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Spamcop can't parse date - I think it's the tz abbr


jtrigg
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In this attempted spam report: http://www.spamcop.net/sc?id=z1026004121zb...094a962512b2fcz

Spamcop gives the following error:

Can't parse date of spam for age detection: Wed, 09 Aug 2006 17:13:58 CEST

Message is old

That date appears to come from a legitimate Received header (and the spam appears to have been submitted by webmail via Yahoo):

Received: from [196.201.68.86] by web27104.mail.ukl.yahoo.com via HTTP; Wed, 09 Aug 2006 17:13:58 CEST

and web27104.mail.ukl.yahoo.com is a valid Yahoo server.

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I'm just going to copy over Mike Easter's response to a similar 'complaint' from the newsgroups.

Path: news.spamcop.net!not-for-mail

From: "Mike Easter"

Newsgroups: spamcop

Subject: Re: More spam with unparseable dates

Date: Wed, 9 Aug 2006 09:53:45 -0700

Message-ID: <ebd3tv$ph7$1[at]news.spamcop.net>

References: <ebd2dm$o08$1[at]news.spamcop.net>

Bert Hyman wrote:

> OK, I'm starting to receive more spam with unparseable dates.

> It's either a strange coincidence, or a ploy.

> Either way, will the scanner be fixed?

>

> Here's one:

>

http://www.spamcop.net/sc?id=z1025695131z0...b67d8549dcee93z

>

> Can't parse date of spam for age detection: Wed Aug 09 09:40:32 UYT

> 2006 Message is old

It never has been clear to me [before, maybe more so now] why the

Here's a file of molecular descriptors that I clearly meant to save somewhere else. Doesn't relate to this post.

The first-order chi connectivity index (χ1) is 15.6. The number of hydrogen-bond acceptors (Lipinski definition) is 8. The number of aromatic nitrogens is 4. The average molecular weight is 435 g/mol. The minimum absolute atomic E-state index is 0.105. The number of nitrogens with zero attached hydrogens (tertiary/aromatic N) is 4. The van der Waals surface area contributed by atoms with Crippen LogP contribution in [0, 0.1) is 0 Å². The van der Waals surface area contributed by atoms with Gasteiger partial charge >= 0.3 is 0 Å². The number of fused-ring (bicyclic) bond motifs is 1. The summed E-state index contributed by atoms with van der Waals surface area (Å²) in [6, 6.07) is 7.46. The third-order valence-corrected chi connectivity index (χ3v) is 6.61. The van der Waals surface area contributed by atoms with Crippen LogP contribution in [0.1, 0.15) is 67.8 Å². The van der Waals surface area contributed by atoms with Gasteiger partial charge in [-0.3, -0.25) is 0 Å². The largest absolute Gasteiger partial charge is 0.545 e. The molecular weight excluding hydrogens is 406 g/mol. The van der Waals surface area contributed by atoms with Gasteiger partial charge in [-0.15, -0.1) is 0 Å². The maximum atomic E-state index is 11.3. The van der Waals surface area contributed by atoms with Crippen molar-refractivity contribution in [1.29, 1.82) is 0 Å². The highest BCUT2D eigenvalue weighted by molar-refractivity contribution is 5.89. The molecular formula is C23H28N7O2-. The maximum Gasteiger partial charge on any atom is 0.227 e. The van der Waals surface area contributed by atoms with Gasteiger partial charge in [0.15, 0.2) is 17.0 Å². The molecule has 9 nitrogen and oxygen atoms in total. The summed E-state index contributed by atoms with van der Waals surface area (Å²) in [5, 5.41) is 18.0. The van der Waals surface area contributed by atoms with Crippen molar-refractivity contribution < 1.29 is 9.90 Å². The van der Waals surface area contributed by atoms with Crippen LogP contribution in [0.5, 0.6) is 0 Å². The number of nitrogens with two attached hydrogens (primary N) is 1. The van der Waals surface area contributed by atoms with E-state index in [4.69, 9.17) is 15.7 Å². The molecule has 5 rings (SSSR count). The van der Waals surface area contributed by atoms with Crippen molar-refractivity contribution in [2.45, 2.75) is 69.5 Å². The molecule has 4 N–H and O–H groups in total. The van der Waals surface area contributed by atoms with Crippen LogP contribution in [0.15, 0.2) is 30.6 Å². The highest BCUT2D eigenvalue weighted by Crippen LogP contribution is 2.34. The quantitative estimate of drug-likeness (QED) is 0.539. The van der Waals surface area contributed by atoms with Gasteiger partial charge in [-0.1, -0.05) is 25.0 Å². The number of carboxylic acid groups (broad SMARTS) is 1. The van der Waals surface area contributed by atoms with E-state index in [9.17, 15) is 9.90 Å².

parsing algorithm for mailhosted accounts was configured to determine

the timestamp differently than it does for non-mailhosted accounts, but

that is a major factor in this problem. So one workaround is to parse

such items with a non-mailhosted account.

The business about 'fixing' the algorithm to be able to recognize the

non-compliant timestamp in the format of the obsolete and 'unacceptable'

local ambiguously expressed timezone seems to me to be an unrealistic

expectation.

A server has an 'obligation' to stamp its tracelines properly. There

are many many many servers out there in the world which might be

non-compliant in a myriad of ways. The algorithm should be configured

to derive its timestamp from 'up at the top' like it does for

non-mailhosted accounts. Here's how we guess why it doesn't.

If one were to guess at the 'logic' of the mailhosted account's

determination of the timestamp, considering that the logic of the

non-mailhosted account's timestamp is based on 'the first good Received

traceline' -- where 'good' means a traceline which the algorithm is not

configured to ignore, such as one with a non-routing IP ---

-- then it would appear that the algorithm is 'ignoring' all of the

lines of the mailhost before it starts to look for the first good

Received traceline.

That logic would have to be changed, which is problematic. I suspect

the logic is based on first determining whether or not a submitting

account is mailhosted or not, and then proceeding down the mailhosted

algorithm if it is, and down the nonmailhosted algorithm if it is not.

The nonmailhosted's algorithm came first, so the mailhosted algo is

'based on' ie derived from the first. So it appears that the first

thing that happens is that the mailhosted algo 'subtracts' the

mailhosted part and then it begins the kind of operation which was

originally programmed for the nonmailhosted.

As a result of that sequence, all of those 'upper' timestamps [and

tracelines] are chopped off before the parsing and age determination

logic begins.

Or, at least that's my guess.

--

Mike Easter

kibitzer, not SC admin

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